Wednesday, Apr 24 2019 | Time 03:30 Hrs(IST)
image
  • France denounces attacks against military forces in Mali
  • 45 children killed in Sri Lanka bombings, says UNICEF
  • 169 present nomination papers in MP
  • 169 present nomination papers in MP
  • Anti-Pragya remark; FIR filed
  • Anti-Pragya remark; FIR filed
  • TN Governor lauds Gomathi for gold medal at Asian meet
  • TN Governor lauds Gomathi for gold medal at Asian meet
  • France determined to implement Iran nuclear deal despite Washington's sanctions
World


Great Barrier Reef: Mass decline in 'coral babies'

Great Barrier Reef: Mass decline in 'coral babies'

Sydney, Apr 4 (UNI) The number of new corals on Australia's Great Barrier Reef has plunged by 89 per cent since unprecedented bleaching events in 2016 and 2017, scientists say.

The Great Barrier Reef, off the coast of Queensland in northeastern Australia, is the largest living thing on Earth, and even visible from outer space. The 2,300km-long ecosystem comprises thousands of reefs and hundreds of islands made of over 600 types of hard and soft coral. It's home to countless species of colourful fish, molluscs and starfish, plus turtles, dolphins and sharks.

The events, which damaged two-thirds of the world's largest reef system, are now being blamed for triggering a collapse in coral re-growth last year.

"Dead corals don't make babies," said lead author Prof Terry Hughes, from Queensland's James Cook University.

The scientists blame the problem on rising sea temperatures.

The research, published in journal Nature on Thursday, was carried out by a group of scientists last year.

It measured how many adult corals along the reef had survived following the mass bleaching events, and the number of new corals that had been produced.

"Across the length of the Great Barrier Reef, there was an average 90 per cent decline from historical [1990s] levels of recruitment," co-author Prof Andrew Baird told the BBC.

The study highlights the link between coral vulnerability and rising sea temperatures resulting from sustained global warming, and recommends increased international action to reduce carbon emissions.

Coral bleaching is caused by rising temperatures and occurs when corals under stress drive out the algae - known as zooxanthellae - that give them colour. If normal conditions return, the corals can recover. But it can take decades, and if the stress continues the corals can die.

Prof Baird said the "pretty extraordinary" decline was unexpected. It was most likely the reef's first re-growth problem on a mass scale, he added.

"Babies can travel over vast distances, and if one reef is knocked out, there are usually plenty of adults in another reef to provide juveniles," Prof Baird said.

However, the bleaching in 2016 and 2017 affected a 1,500km (900 miles) stretch of the reef.

"Now, the scale of mortality is such that there's nothing left to replenish the reef," Prof Baird said.

The study also found that the mix of baby coral species had changed. It found a 93pc drop in Acropora, a species which typically dominates a healthy reef and provides habitats for thousands of other species.

The researchers said coral replenishment could recover over the next five to 10 years if there were no future bleaching events.

However, given current estimates, this likelihood was "almost inconceivable", said Prof Baird.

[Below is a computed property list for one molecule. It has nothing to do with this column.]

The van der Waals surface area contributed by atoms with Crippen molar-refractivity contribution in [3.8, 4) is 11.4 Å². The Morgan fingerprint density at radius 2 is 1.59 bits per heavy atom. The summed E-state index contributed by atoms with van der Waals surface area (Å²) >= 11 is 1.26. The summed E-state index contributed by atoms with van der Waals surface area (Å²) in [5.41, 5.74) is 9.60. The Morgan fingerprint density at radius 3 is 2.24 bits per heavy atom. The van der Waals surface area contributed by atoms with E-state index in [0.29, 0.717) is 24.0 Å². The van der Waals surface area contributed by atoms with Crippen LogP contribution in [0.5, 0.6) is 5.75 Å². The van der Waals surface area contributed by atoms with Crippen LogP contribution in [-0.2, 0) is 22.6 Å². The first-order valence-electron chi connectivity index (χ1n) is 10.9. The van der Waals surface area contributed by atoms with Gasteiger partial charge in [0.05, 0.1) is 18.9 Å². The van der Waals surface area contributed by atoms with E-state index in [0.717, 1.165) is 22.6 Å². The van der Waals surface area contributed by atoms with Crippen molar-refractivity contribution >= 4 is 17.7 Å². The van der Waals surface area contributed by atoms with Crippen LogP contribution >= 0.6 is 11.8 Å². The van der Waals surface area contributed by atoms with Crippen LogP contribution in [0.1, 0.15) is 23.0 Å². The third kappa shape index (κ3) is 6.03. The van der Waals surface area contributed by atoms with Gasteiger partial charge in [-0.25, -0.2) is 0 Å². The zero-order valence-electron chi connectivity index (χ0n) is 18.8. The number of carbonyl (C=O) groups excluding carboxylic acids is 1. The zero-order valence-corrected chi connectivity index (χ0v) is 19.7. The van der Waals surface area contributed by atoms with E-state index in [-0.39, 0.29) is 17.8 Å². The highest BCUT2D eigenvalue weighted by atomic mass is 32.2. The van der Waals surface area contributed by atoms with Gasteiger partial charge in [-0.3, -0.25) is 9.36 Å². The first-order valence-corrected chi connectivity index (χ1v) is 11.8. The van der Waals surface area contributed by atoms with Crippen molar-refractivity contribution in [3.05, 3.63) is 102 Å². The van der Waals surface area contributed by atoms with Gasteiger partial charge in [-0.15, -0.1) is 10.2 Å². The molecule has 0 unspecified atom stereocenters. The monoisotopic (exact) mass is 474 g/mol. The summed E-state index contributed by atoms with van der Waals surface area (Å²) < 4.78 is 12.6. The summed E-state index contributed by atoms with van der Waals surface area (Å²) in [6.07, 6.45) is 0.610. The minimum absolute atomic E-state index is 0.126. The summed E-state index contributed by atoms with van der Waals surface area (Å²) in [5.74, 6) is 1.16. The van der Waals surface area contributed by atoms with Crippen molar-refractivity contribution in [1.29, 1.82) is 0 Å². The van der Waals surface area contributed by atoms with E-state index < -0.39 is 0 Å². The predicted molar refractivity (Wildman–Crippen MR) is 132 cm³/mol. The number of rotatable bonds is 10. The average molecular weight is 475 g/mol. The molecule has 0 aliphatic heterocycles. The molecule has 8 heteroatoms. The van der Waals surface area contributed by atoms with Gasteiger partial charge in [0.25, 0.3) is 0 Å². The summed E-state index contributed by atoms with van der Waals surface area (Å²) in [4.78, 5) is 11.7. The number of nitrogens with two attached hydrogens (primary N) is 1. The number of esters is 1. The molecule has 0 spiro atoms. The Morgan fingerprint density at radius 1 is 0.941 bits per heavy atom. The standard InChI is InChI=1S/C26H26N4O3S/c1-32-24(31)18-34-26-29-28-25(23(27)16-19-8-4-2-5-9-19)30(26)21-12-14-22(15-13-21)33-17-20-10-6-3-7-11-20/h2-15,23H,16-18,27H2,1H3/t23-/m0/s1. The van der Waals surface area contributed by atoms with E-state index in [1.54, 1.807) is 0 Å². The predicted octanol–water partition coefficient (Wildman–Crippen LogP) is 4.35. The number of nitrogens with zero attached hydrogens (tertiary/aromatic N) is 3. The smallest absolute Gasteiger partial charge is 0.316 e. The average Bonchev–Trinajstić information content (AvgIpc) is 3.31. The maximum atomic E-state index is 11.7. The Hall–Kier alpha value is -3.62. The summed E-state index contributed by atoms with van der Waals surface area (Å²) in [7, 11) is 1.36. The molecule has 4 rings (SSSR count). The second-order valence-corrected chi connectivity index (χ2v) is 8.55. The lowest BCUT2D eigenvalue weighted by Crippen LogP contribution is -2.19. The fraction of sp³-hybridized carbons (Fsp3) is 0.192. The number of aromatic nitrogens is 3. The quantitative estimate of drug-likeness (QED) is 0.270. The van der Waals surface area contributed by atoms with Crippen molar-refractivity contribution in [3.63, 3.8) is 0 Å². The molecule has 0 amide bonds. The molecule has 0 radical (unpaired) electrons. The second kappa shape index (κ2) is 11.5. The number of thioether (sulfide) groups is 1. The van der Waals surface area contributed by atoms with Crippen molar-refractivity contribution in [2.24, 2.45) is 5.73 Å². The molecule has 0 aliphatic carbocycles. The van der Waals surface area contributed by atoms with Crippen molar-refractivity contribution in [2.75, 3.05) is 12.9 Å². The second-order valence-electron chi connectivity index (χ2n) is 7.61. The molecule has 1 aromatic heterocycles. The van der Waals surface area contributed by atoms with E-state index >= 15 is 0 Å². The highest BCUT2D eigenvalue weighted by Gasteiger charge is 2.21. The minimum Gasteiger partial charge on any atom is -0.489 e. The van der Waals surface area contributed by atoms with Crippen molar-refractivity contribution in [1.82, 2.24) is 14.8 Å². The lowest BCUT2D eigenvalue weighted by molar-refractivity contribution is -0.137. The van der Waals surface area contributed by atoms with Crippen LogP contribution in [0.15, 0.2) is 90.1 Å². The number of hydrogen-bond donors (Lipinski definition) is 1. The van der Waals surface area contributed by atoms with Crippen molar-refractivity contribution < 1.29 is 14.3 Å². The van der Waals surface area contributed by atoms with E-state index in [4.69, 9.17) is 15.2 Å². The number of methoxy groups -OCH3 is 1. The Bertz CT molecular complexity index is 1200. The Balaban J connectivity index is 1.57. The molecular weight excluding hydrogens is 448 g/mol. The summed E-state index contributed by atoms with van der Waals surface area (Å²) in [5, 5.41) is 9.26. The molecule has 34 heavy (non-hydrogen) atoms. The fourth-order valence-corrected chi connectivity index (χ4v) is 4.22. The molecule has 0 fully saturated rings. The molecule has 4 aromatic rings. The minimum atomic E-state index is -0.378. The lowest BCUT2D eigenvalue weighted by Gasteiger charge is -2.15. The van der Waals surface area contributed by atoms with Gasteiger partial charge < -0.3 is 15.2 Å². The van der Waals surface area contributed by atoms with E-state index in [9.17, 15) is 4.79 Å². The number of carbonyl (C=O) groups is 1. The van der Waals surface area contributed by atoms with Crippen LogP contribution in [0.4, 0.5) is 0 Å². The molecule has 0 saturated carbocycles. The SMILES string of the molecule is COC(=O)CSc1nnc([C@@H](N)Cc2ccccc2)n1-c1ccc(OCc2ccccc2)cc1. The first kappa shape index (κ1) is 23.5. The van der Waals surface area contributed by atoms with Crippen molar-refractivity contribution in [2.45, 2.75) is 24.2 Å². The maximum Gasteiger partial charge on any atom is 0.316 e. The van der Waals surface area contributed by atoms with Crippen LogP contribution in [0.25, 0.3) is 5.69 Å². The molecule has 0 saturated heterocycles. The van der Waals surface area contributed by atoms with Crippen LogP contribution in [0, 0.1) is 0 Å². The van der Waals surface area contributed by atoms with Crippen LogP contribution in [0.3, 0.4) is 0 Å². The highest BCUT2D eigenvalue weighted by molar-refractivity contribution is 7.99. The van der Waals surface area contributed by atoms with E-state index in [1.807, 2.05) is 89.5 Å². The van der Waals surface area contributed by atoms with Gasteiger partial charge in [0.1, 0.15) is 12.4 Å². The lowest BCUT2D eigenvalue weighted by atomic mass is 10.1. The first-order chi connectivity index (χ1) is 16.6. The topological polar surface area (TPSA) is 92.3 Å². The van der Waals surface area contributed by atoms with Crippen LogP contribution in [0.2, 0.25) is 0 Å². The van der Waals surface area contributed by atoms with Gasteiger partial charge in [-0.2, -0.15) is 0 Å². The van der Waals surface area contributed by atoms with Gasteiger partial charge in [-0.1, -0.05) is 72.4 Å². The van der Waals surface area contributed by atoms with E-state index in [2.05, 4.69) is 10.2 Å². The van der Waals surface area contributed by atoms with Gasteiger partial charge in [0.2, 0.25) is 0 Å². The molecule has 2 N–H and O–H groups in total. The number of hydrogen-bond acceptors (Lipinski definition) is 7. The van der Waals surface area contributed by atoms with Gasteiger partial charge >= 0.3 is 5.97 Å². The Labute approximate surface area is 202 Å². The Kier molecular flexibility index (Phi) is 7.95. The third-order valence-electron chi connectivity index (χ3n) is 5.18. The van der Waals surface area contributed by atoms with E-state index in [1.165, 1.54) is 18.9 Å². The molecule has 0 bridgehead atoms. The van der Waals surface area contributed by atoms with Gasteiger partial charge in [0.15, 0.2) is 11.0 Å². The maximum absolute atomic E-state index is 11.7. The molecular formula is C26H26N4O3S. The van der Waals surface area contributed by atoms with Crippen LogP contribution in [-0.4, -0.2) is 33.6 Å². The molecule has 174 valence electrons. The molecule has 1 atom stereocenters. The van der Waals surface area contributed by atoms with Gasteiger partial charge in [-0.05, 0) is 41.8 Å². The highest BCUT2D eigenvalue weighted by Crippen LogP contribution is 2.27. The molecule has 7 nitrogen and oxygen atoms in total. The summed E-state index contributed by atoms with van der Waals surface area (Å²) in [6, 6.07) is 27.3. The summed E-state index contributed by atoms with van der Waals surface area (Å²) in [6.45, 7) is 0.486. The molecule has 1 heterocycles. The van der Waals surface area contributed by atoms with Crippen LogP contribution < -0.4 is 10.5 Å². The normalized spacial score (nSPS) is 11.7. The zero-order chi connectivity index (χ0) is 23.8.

"We've gotten to the point now where local solutions for the reef are almost pointless - the only thing that matters is action on climate change," Prof Baird said.

The reef - a vast collection of thousands of smaller coral reefs stretching from the northern tip of Queensland to the state's southern city of Bundaberg - was given World Heritage status in 1981.

The UN says it is the "most biodiverse" of all the World Heritage sites, and of "enormous scientific and intrinsic importance".

UNi XC-SNU 1640

More News

Border wall construction: US activist group sues Trump administration

23 Apr 2019 | 11:46 PM

Washington, Apr 23 (UNI) The Center for Biological Diversity (CBD) on Tuesday filed a lawsuit against the US Fish and Wildlife Service for failing to provide public records on the Trump administration's plans to build a wall on the US southern border with Mexico that would stretch trough national wildlife refuges, CBD attorney Jean Su said in a statement.

see more..

Saudi executes 37 nationals on charges of terrorism

23 Apr 2019 | 11:40 PM

Riyadh, Apr 23 (UNI) The Saudi Arabian Interior Ministry carried out the execution of 37 Saudi nationals charged with terrorism, Ministry said on Tuesday.

see more..

Sheikh Hasina returns Bangladesh from Brunei

23 Apr 2019 | 10:37 PM

Dhaka, Apr 23 (UNI) Bangladeshi Prime Minister Sheikh Hasina returned home on Tuesday evening concluding her three-day official visit to Brunei Darussalam at the invitation of Sultan Hassanal Bolkiah.

see more..
Lyra McKee killing: 'New IRA' admits responsibility

Lyra McKee killing: 'New IRA' admits responsibility

23 Apr 2019 | 7:10 PM

London, Apr 23 (UNI) The New IRA has admitted responsibility for the murder of journalist Lyra McKee, according to the Irish News.

see more..
Iran parliament labels CENTCOM as terrorist group

Iran parliament labels CENTCOM as terrorist group

23 Apr 2019 | 6:24 PM

Tehran, Apr 23 (UNI) The Iranian Majlis (parliament) on Tuesday passed a bill designating the US Central Command (CENTCOM) and its affiliated forces, organizations, entities as a terrorist organisation.

see more..
image